● New England Public Media has an excellent story about how Massachusetts is piloting the most promising innovation in the country for safely reducing needless foster care. There’s a link to the story in this NCCPR Blog post – in which I discuss who is trying to undermine the program. (If you know Massachusetts “child welfare” you know the answer.)
Two stories illustrate that there’s no such thing as “Minnesota nice” if you’re poor, and especially if your poor and nonwhite. In fact, Minnesota can be unsurpassed in calculated cruelty.
● Minnesota is one of 22 states where parents can petition to restore their children’s right to live with them after those rights have been terminated. The law sets severe limits on this option, few families know about it, and, among those who do, The Imprint reports, few win their cases. From the story:
Ramsey County Commissioner Rena Moran, who authored the House version of the bill when she was a member of the state Legislature, said she wasn’t surprised by the numbers in a system that has a “long history of demonizing parents.”
“If they are denied, then what progress are we making to even change the culture of how we know that family’s important?” she said.
● She should have gotten probation. Instead, a judge decided there wasn’t enough “remorse” in her tone, so Victoria Lopez was sentenced to seven years in prison – just as she gave birth to twins. As she explains in an essay she wrote for The Marshall Project, she gets to spend the first year with them – but after that, what the judge really did was sentence the children to seven years without their mother. Perhaps when Ms. Lopez leaves for prison the judge should stop by and check to be sure her children’s cries have enough “remorse.”
Oh, and one more thing: The crisis that led to all this actually began with a botched family police intervention involving Ms. Lopez’s oldest child.
● Tearing apart families because of foster-care panic is common; admitting that’s why you’re doing it is not. But this story from WitnessLA includes the case of a Los Angeles mother who was investigated but initially allowed to keep her children. But then …
Three weeks later, her social worker surprised Lacie when she announced DCFS would be taking her children, after all.
Lacie asked for an explanation. Why, she asked, if DCFS believed the children were unsafe, did social workers not remove them immediately?
The social worker told her that while they were not going to take her kids initially, they ultimately did so because a little boy had died in Lancaster after social workers neglected to remove him.
● The problem in Los Angeles, and everywhere else, starts with mandatory reporting. In The Imprint, Tamara Hunter, executive director of the Los Angeles County Commission for Children and Families, discusses efforts to reform mandatory child abuse reporting in the county. Unfortunately, the effort puts too much faith in “training.” There’s no mention of pressing the state to abolish mandatory reporting.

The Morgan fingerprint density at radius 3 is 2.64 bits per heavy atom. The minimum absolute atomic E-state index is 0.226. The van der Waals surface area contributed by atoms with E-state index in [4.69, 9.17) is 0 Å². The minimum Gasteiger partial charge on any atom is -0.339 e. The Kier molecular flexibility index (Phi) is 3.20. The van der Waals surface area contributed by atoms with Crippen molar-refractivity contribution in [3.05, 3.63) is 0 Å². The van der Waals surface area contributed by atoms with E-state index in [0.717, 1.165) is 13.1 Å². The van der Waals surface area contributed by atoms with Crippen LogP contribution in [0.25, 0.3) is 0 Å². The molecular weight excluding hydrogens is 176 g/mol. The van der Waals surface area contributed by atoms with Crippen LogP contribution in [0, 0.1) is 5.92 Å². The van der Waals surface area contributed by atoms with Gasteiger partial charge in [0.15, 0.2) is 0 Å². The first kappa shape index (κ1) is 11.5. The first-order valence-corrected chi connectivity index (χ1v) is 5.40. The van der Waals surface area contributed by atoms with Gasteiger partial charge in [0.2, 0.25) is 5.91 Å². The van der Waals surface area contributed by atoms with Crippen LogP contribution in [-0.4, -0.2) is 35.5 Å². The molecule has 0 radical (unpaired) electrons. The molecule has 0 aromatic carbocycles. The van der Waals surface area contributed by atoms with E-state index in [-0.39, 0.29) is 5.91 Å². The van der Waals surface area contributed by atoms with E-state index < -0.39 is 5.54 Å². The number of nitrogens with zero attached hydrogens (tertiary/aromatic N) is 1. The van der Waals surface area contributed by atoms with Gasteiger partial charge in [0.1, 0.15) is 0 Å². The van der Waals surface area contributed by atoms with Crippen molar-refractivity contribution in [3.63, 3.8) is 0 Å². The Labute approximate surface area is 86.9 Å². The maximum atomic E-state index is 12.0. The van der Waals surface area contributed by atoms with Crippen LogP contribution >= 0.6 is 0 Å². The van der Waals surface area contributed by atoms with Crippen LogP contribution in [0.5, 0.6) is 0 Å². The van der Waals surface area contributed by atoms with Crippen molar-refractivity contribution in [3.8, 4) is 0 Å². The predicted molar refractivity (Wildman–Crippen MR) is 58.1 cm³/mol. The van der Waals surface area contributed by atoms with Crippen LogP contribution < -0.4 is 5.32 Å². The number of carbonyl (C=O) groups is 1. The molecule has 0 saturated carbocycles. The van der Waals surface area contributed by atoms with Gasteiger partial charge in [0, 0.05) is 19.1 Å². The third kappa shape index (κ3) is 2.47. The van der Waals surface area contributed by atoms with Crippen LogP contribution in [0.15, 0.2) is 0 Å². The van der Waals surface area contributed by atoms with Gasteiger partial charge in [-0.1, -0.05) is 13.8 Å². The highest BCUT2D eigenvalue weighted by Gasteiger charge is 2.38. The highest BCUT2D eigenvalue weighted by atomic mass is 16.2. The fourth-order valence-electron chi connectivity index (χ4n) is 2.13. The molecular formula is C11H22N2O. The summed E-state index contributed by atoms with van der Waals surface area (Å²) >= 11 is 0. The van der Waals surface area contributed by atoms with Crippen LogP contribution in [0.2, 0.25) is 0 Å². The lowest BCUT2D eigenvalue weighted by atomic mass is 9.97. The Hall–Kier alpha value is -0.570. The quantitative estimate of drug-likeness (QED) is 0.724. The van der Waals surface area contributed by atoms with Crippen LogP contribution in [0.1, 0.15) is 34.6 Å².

Despite the difficulty of reporting on child welfare, Roxanna Asgarian’s investigation of the Hart murder-suicide, We Were Once a Family, wades through the complexities of this system to render the reality legible to readers. Her nuanced journalism makes clear how much mainstream adoption stories rely on tropes. It also shows the damage of these stock tales: The belief that birth parents are “unfit” and that relatives are enablers led to the children’s cross-country adoption; the idea of the perfect white moms led caseworkers to praise the Harts rather than probe their story further.
● The Imprint reports that New York State is planning a guaranteed income experiment in which 150 families in three counties facing neglect allegations will receive $500 a month for one year. The commissioner of the state’s family police agency calls this a bold step. Obviously, it’s the right thing to do. But we’re talking about 150 families for one year in a state with a population of 20 million. It tells you a lot about the state family police agency that this is their idea of bold.
● This week’s reminder that the horror stories go in all directions: The Kentucky Center for Investigative Reporting has the horrifying details about the abuse allegedly inflicted on seven-year-old Ja’Ceon Terry by staff at the “residential treatment center” where he died. It turns out, he wasn’t the only young resident abused there. But the story doesn’t answer the most important question, the one I addressed last year in the Lexington Herald-Leader: Why is Kentucky institutionalizing seven-year-olds?
● Time to bestow an award: We are pleased to announce that the Cuyahoga County, Ohio, Division of Children and Family Services is the winner of NCCPR’s first Family Policing Euphemism of the Year award!
● And finally, a thought experiment. Read this op-ed column in the Arizona Republic, but everywhere the author says "foster parent" substitute "poor parent" or "Black parent" or "Native American parent." Do that, and you'll get a nearly perfect description of how family police agencies operate.